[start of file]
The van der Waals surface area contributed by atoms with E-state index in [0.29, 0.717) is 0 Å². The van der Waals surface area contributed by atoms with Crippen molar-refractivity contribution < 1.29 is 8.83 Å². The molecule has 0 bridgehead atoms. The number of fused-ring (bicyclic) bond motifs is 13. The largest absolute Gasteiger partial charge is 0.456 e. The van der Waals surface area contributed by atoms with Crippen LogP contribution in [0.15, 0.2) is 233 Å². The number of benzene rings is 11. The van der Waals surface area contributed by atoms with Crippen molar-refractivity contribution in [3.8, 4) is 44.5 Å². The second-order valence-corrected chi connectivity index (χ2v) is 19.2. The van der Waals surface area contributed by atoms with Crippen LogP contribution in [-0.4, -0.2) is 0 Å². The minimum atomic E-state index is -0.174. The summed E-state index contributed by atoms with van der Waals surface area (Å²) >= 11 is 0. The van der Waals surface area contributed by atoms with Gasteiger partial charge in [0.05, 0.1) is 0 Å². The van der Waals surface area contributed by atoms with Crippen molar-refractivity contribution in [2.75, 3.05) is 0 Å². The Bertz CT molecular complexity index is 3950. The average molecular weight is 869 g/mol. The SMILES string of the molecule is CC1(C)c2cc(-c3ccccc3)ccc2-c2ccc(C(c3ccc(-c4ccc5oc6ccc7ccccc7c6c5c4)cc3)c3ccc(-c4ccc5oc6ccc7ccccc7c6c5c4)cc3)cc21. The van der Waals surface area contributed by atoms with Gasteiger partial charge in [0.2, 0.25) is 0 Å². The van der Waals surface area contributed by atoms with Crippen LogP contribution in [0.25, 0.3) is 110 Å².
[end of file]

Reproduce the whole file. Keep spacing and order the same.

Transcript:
The van der Waals surface area contributed by atoms with E-state index in [0.29, 0.717) is 0 Å². The van der Waals surface area contributed by atoms with Crippen molar-refractivity contribution < 1.29 is 8.83 Å². The molecule has 0 bridgehead atoms. The number of fused-ring (bicyclic) bond motifs is 13. The largest absolute Gasteiger partial charge is 0.456 e. The van der Waals surface area contributed by atoms with Crippen LogP contribution in [0.15, 0.2) is 233 Å². The number of benzene rings is 11. The van der Waals surface area contributed by atoms with Crippen molar-refractivity contribution in [3.8, 4) is 44.5 Å². The second-order valence-corrected chi connectivity index (χ2v) is 19.2. The van der Waals surface area contributed by atoms with Crippen LogP contribution in [-0.4, -0.2) is 0 Å². The minimum atomic E-state index is -0.174. The summed E-state index contributed by atoms with van der Waals surface area (Å²) >= 11 is 0. The van der Waals surface area contributed by atoms with Gasteiger partial charge in [0.05, 0.1) is 0 Å². The van der Waals surface area contributed by atoms with Crippen molar-refractivity contribution in [2.75, 3.05) is 0 Å². The Bertz CT molecular complexity index is 3950. The average molecular weight is 869 g/mol. The SMILES string of the molecule is CC1(C)c2cc(-c3ccccc3)ccc2-c2ccc(C(c3ccc(-c4ccc5oc6ccc7ccccc7c6c5c4)cc3)c3ccc(-c4ccc5oc6ccc7ccccc7c6c5c4)cc3)cc21. The van der Waals surface area contributed by atoms with Gasteiger partial charge in [0.2, 0.25) is 0 Å². The van der Waals surface area contributed by atoms with Crippen LogP contribution in [0.25, 0.3) is 110 Å².